7. The valve defined in claim 6, wherein said casing includes a stop member having stop surfaces configured to contact said step surfaces of said slot and thereby halt rotation in said first rotative direction of said valve member-stem unit relative to said casing.
8. The valve defined in claim 7, wherein said stop member includes a trunk extending substantially parallel to said passageway and at least one ear connected with said trunk extending generally in a direction normal to said trunk.
9. A valve member and stem unit for use in a valve, comprising:
a valve member having an outer surface of substantially circular cross-section, said valve member including a passageway extending diametrically across the substantially circular cross-section of said valve member, said valve member having an axis of rotation extending substantially normal to said passageway, said valve member further including a slot extending inwardly toward said passageway from said outer surface, said slot being defined by slot surfaces and being configured to receive a projection from a valve body when said valve member is placed within the valve body and rotated about said axis of rotation, said slot further being configured such that a stop portion of said at least one of said slot walls acts as a stop for halting rotation of said valve member relative to the valve body in a first rotative direction; and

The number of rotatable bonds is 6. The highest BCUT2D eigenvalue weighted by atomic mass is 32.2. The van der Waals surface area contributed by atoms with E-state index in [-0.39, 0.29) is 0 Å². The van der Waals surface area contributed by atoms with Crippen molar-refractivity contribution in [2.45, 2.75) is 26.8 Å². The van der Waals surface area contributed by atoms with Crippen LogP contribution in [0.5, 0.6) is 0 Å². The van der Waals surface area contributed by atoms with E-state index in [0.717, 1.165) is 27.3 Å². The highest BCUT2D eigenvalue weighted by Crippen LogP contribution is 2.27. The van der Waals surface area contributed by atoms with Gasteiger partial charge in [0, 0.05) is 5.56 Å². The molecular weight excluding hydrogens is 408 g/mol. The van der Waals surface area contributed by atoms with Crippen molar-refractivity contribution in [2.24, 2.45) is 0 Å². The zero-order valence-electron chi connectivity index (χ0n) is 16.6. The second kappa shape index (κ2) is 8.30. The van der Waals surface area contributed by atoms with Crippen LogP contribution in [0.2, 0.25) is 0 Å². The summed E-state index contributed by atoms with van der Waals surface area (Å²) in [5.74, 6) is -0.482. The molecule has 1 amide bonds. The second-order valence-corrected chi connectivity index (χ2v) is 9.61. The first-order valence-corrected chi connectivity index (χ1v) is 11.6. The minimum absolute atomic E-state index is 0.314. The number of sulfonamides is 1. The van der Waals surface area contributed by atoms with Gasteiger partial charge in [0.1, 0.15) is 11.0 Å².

a stem attached to said valve member, said stem extending away from said valve member along said axis of rotation;
wherein said slot and said passageway are contiguous.
10. A valve member and stem unit for use in a valve, comprising: